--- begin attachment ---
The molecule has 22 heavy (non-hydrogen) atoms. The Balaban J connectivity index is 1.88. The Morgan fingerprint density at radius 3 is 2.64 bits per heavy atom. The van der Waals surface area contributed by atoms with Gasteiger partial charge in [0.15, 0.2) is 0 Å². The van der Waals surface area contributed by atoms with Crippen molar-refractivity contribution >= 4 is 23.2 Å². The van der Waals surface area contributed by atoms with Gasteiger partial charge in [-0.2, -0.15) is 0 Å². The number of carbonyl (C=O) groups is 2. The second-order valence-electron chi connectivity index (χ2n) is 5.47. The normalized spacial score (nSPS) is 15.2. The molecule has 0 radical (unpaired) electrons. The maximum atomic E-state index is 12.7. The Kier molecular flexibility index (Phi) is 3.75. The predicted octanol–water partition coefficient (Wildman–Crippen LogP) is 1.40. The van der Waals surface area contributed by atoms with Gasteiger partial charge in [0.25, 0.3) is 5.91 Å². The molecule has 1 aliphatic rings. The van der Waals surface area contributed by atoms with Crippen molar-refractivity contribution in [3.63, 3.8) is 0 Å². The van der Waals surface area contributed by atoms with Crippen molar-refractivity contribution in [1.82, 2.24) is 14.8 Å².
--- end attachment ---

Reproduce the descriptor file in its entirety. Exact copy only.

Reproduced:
The molecule has 22 heavy (non-hydrogen) atoms. The Balaban J connectivity index is 1.88. The Morgan fingerprint density at radius 3 is 2.64 bits per heavy atom. The van der Waals surface area contributed by atoms with Gasteiger partial charge in [0.15, 0.2) is 0 Å². The van der Waals surface area contributed by atoms with Crippen molar-refractivity contribution >= 4 is 23.2 Å². The van der Waals surface area contributed by atoms with Gasteiger partial charge in [-0.2, -0.15) is 0 Å². The number of carbonyl (C=O) groups is 2. The second-order valence-electron chi connectivity index (χ2n) is 5.47. The normalized spacial score (nSPS) is 15.2. The molecule has 0 radical (unpaired) electrons. The maximum atomic E-state index is 12.7. The Kier molecular flexibility index (Phi) is 3.75. The predicted octanol–water partition coefficient (Wildman–Crippen LogP) is 1.40. The van der Waals surface area contributed by atoms with Gasteiger partial charge in [0.25, 0.3) is 5.91 Å². The molecule has 1 aliphatic rings. The van der Waals surface area contributed by atoms with Crippen molar-refractivity contribution in [3.63, 3.8) is 0 Å². The van der Waals surface area contributed by atoms with Crippen molar-refractivity contribution in [1.82, 2.24) is 14.8 Å².